“For example, when I say “Walk!”. In order to understand the meaning of this utterance, let’s compare it with the same verb in the indicative mood: “he walks” or “Charles walks”. This second sentence ... states something (“he walks”) about someone and it can then therefore be true, if Charles is truly walking, or false, if Charles is not walking. But in many cases, the proposition refers to something in the world; it refers to being. On the contrary, although morphologically identical with the indicative and although having the same semantic kern[el] (the idea of walking), “Walk!” as a commandment in the imperative mood says nothing of no one, does not describe a state of things and, without being for that false, does not refer to something being, to something existing. 
By the way, you [have] here carefully to avoid the misunderstanding according to which themeaning of the imperative consists in the act of its execution. The order, for instance, given by an officer to his soldiers, is accomplished, is perfect, by the mere act of its utterance. The fact that the soldiers obey or disobey does not put in question the validity of the commandment. The commandment is perfect in its mere utterance. We must therefore admit that the commandment does not refer to something existing. Nothing in the world as it is could respond to the imperative. And this is why people say that the imperative does not imply, does not refer to an ‘is’, but rather to an ‘ought’.” (Agamben, What is a Commandment?)
Agamben continues on to trace the archaeology of the commandment to its conceptual companion, will, and while accepting that an explanation of “what will means” is even more impossible than that of a commandment, he is able to link the etymological origins of the word to the verb to can. Despite revealing a profound distinguishing characteristic between Greek philosophy and Christian theology in the difference between potentiality and volition, what is crucial is that both to can and to will are what linguists call modal auxiliary verbs. This type of speech is particular to Germanic languages, but correlate to certain forms of verb conjugation in Romance languages such as the the subjunctive, conditional, and indicative, and can most easily be defined as empty, needing to be “filled” or “supplemented” by another, non-modal, verb.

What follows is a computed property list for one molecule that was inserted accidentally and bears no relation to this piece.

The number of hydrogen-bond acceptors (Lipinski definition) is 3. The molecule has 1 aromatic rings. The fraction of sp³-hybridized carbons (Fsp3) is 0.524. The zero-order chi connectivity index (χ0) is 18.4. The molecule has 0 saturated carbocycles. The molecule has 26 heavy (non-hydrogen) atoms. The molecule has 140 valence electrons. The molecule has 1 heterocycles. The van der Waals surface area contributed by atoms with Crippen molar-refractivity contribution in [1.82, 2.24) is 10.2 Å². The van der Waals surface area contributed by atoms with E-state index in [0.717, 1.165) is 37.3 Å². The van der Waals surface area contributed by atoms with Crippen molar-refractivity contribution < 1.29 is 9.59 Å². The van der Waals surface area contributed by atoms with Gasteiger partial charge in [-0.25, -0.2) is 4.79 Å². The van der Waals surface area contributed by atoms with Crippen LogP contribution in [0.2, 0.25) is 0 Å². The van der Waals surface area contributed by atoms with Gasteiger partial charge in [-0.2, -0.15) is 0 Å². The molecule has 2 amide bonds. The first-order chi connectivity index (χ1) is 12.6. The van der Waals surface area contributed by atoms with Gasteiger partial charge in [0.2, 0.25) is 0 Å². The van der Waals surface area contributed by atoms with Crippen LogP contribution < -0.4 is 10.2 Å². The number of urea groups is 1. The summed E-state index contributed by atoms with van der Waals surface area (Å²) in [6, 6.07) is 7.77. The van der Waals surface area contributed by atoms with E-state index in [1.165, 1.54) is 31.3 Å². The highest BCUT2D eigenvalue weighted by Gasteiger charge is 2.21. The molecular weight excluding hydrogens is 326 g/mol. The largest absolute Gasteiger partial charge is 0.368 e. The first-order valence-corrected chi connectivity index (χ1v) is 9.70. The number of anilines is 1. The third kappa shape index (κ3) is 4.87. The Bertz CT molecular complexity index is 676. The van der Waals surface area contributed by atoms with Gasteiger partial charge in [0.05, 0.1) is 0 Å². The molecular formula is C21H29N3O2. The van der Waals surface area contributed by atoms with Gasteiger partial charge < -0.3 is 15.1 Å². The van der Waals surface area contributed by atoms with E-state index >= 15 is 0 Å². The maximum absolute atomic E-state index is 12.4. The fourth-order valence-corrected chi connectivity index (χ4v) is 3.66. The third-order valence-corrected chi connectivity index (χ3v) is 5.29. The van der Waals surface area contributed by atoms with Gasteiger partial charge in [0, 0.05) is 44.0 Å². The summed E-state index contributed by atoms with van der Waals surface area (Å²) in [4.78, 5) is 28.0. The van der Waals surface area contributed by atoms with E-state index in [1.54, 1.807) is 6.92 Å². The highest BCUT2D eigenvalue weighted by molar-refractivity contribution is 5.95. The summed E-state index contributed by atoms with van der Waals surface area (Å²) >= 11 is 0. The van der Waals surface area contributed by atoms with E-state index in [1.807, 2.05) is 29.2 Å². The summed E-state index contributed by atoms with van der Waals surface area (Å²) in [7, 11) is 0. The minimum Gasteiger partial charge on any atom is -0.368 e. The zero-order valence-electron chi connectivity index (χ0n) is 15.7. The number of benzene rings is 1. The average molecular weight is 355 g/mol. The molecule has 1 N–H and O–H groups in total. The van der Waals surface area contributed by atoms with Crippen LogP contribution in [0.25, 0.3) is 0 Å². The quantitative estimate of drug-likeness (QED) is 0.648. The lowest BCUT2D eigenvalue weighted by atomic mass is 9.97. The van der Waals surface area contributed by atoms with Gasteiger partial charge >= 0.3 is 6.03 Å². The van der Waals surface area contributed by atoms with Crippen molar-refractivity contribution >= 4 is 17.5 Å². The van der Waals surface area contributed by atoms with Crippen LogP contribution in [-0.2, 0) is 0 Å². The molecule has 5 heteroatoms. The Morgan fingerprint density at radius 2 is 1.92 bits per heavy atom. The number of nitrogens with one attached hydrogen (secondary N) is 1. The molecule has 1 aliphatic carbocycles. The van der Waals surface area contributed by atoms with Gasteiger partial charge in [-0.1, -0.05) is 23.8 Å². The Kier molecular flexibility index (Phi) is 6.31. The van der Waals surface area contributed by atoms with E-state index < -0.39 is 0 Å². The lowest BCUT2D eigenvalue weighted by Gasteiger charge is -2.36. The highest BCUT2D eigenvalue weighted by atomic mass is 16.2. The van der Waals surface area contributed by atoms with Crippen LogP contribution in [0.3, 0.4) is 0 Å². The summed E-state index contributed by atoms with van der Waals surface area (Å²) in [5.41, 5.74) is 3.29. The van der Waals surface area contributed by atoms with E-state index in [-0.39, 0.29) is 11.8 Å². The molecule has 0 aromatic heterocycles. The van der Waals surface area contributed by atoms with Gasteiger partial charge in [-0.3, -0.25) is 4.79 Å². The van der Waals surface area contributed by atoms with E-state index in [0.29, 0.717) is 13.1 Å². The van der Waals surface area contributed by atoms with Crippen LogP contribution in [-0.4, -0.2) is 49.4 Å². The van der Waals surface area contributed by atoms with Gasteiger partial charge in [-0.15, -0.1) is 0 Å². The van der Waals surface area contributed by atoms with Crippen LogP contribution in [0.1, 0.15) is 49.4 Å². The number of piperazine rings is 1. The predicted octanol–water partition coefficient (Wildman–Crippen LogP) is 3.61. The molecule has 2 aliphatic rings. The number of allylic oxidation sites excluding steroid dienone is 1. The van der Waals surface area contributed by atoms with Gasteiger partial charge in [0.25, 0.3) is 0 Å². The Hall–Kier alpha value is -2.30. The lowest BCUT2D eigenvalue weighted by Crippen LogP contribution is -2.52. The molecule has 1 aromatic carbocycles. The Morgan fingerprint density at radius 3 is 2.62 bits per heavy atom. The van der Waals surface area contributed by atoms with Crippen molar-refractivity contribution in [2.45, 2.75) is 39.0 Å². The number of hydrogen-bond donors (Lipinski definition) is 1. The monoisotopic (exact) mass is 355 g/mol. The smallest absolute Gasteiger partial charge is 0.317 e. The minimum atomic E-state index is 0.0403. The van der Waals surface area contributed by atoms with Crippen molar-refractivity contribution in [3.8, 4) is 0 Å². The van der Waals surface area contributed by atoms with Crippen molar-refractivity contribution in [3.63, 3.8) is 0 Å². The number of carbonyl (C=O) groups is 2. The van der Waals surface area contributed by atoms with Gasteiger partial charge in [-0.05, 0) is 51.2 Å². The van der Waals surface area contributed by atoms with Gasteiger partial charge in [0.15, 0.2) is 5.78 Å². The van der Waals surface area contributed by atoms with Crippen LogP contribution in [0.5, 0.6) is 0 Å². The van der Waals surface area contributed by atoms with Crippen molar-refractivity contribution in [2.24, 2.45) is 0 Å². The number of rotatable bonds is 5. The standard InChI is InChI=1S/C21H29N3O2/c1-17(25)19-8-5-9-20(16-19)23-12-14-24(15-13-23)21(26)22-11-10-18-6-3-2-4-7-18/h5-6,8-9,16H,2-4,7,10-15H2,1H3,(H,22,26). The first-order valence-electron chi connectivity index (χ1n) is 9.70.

We have thus far traced the metaphysical relation between executive power, as it is reified by the threat of violence, and divine power, as it is consummated by the fear of punishment. Despite the fact that the former regime is more directly prone to unethical acts, particularly in our contemporary geopolitics, it is insufficient to believe a return to a more primitive form of metaphysical causality will engender a more ethical world, notwithstanding if it is even possible to enact such a historical regression. The question thus stands, as it has, what is to be done? It is not difficult to discover a great deal of things that can and should be done; as many do, we can carefully map the consequences of our contemporary global order to work towards suturing the fractured social and urban landscape. Instead of positing the question of what is to be done, I would like to propose the great existential question that has been lingering in between these lines all along, why do what can be done?